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So you just finished laying out all of your exquisite resume content and feeling really good. But you notice that when you scroll to the bottom of the page, the resume is a few lines into a third page. Bummer, right? After all, many hiring managers and recruiters have openly admitted tossing resumes exceeding two pages due to a lack of time to review.

But getting your new resume back to two pages may not be as difficult as you might think. Before you proceed to gut the resume of valuable content  (and it better be valuable content in there, ya hear?), look for opportunities to buy back space using these quick-hitting tactics to reduce resume length.

#1. Eliminate One-Word Lines

The average person doesn’t think about it. But those sentences, bullets and paragraphs that hang over to the next line by one or two lines can artificially stretch your document. Review all entries within the resume to see where you rephrase those sentences or paragraphs in a way to pull that stray content up. If you are like most, there are at least 3 to 5 such lines present after you finish your initial resume draft. This can go a long way to reduce your resume length and eliminate much of the problem.

#2. Don’t Overdo It On The Margins

Conventional resume writing strategy says you want to maximize your use of white space within the resume. While this is true, like anything else, you can go too far. MS Word documents usually default to 1″ margins on the tip and bottom, and 1.25″ margins in the left and right. To reduce resume length, you can safely shrink these down to 0.5″ in most cases and be just fine. Over two pages,  this over can often buy 4 or 5 lines.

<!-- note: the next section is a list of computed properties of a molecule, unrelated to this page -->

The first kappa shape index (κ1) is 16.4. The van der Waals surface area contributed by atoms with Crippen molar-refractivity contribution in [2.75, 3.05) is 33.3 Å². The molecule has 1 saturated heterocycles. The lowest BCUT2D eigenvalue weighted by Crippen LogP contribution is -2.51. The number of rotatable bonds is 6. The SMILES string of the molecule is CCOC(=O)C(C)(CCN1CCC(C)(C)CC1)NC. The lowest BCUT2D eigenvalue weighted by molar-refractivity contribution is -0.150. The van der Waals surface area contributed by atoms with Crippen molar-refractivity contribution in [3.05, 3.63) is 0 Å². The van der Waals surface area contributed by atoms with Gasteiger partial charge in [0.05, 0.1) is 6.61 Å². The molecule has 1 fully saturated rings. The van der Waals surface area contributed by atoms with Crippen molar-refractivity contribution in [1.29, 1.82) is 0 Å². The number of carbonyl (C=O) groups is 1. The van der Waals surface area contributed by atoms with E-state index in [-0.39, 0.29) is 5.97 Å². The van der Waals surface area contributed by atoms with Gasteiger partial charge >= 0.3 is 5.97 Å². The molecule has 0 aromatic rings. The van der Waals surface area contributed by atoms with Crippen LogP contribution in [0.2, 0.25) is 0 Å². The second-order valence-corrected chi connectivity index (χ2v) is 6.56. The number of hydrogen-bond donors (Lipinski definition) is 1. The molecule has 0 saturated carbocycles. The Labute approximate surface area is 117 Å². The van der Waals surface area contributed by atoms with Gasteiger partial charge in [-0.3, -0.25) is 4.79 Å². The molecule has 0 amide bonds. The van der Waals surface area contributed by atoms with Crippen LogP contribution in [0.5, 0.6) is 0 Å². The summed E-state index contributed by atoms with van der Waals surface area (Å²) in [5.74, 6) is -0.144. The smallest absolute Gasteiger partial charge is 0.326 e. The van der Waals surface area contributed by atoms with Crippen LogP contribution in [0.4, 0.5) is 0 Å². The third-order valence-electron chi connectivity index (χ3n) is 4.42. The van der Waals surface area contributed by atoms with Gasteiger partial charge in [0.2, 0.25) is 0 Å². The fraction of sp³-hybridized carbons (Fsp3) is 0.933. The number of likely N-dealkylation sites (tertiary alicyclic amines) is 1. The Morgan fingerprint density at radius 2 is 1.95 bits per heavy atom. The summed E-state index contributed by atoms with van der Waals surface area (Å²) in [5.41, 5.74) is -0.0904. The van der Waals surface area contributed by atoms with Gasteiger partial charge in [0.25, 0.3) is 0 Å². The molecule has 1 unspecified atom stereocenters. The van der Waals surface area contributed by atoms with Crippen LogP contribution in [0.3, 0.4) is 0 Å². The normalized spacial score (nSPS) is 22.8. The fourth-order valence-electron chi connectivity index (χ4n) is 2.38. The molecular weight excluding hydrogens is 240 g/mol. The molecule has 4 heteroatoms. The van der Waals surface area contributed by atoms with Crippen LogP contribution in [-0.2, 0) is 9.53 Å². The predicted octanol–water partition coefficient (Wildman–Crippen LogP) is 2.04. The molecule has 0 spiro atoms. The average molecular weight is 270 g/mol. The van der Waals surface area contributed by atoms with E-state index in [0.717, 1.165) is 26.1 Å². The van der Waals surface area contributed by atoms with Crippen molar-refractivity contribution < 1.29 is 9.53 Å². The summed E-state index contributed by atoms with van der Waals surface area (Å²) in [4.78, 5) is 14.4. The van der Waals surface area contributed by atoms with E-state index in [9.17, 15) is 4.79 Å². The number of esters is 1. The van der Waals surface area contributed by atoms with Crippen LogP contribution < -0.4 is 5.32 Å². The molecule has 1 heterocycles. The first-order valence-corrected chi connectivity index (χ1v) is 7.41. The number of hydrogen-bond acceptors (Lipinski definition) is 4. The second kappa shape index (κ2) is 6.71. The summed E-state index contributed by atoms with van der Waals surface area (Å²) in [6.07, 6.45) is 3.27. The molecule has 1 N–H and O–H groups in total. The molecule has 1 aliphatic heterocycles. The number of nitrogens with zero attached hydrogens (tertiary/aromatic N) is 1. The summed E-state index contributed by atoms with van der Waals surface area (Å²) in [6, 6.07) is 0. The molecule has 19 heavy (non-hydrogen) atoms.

#3. Consider Strategically Shrinking Blank Line Spacing

Again, white space is something the resume needs. But when it comes to condensing that great content of yours down to two pages, there is gold inside of those blank lines within your resume. Why not take advantage of it? Now, the goal here is trim just a tad bit of vertical spacing off of each blank line equally throughout the resume so that it isn’t noticeable. Cutting 5 blank lines by 20% will net you a full line of text. I recommend using the line spacing feature within MS Word to execute this and reduce resume length. Some people just change the font size within the line to achieve the same results.

#4. Slightly Reduce the Font Size

Most MS Word documents default to a 10 pt. font size. But the minimum acceptable font size for most of the readily used fonts for resume writing is either 9 pt. or 9.5 pt. This small change in the resume across the board on your base line content can do wonders for pulling up that stray information, bringing your resume back into compliance with the two-page goal.

#5. Rework Your Resume Formatting

Many of us learn one or two ways to write a resume and that is it. Depending upon the lesson you learned, it is possible you picked up some formatting habits that don’t necessarily maximize the use of available horizontal space. If your resume is experiencing that third page leak, examine the way you set the resume up to see where you can reduce resume length and better use that space.

Using three lines for your resume’s position headers? Why not change that to one line? If you are using two columns to populate a core competencies section, there may be a way to use three columns, thereby cutting one or two lines from the section. Also, those “all bullet point” formats are notorious for sucking up that vertical space due to inefficient use of each line. Consider changing the Resume’ information organization to a combination paragraph/bullet format to better use the page space.

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